Quality of care measured by adverse events cannot address errors of process that have no adverse outcomes. The aim of this study was to determine whether process could be used to assess quality of care and whether process analysis could be used to assess interventions designed to improve quality.Methods
A single-centre prospective cohort study was performed over 12 weeks in an acute surgical admission unit. Data were collected prospectively for the first 24 h of admission on three aspects of process: documentation, general management and presentation-specific criteria. After a period of observation, the impact of three interventions (active observation, increasing awareness and issuing a job description) on the mean number of process errors per patient (process score) was compared.Results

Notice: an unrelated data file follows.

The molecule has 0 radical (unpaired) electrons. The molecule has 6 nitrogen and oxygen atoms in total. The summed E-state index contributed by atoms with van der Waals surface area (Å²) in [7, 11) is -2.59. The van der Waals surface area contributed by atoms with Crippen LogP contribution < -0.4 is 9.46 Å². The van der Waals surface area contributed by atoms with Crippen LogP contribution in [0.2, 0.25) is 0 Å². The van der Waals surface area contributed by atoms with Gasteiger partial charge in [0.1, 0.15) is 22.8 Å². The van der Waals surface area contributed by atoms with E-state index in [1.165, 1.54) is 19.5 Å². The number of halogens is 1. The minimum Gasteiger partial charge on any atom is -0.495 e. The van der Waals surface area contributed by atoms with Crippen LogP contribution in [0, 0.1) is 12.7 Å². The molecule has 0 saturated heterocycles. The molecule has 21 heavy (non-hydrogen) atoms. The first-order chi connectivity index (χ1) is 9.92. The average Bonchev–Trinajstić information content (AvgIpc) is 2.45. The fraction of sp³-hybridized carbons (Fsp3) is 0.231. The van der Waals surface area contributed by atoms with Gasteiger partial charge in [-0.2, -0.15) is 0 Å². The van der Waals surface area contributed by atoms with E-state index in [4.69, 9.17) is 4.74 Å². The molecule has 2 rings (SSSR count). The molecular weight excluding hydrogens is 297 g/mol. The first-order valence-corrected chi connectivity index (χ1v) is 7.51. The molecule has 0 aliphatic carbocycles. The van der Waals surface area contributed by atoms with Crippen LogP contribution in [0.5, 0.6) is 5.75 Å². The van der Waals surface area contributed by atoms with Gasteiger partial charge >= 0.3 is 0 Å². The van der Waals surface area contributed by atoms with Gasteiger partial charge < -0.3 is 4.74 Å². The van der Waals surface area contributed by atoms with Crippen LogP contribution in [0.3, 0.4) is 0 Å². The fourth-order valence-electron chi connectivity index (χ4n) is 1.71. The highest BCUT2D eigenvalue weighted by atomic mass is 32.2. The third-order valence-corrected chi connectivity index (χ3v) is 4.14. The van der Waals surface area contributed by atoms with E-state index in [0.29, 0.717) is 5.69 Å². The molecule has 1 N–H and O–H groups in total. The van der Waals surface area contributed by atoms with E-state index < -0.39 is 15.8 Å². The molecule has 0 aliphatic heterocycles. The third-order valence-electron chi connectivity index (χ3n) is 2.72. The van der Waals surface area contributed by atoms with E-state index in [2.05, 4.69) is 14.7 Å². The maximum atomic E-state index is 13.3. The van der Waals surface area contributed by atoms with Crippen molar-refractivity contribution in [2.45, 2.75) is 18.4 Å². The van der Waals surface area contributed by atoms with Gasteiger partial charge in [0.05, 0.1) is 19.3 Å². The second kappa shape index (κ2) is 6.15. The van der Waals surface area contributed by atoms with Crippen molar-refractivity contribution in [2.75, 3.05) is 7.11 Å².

The analysis was based on 566 patients admitted with general surgical pathology. Awareness of being observed failed to improve the process score. Interventions that increased awareness of process reduced the overall process score from 4·79 to 2·38 errors per person (P < 0·001). The mean overall process score in patients with an adverse event was twice that of patients who did not have an adverse event (5·74 (95 per cent confidence interval 4·03 to 7·45) versus 3·43 (3·19 to 3·66)).Conclusion
Process can be measured objectively and used as a measure of quality of care. Interventions to increase awareness reduced process error rates and adverse events.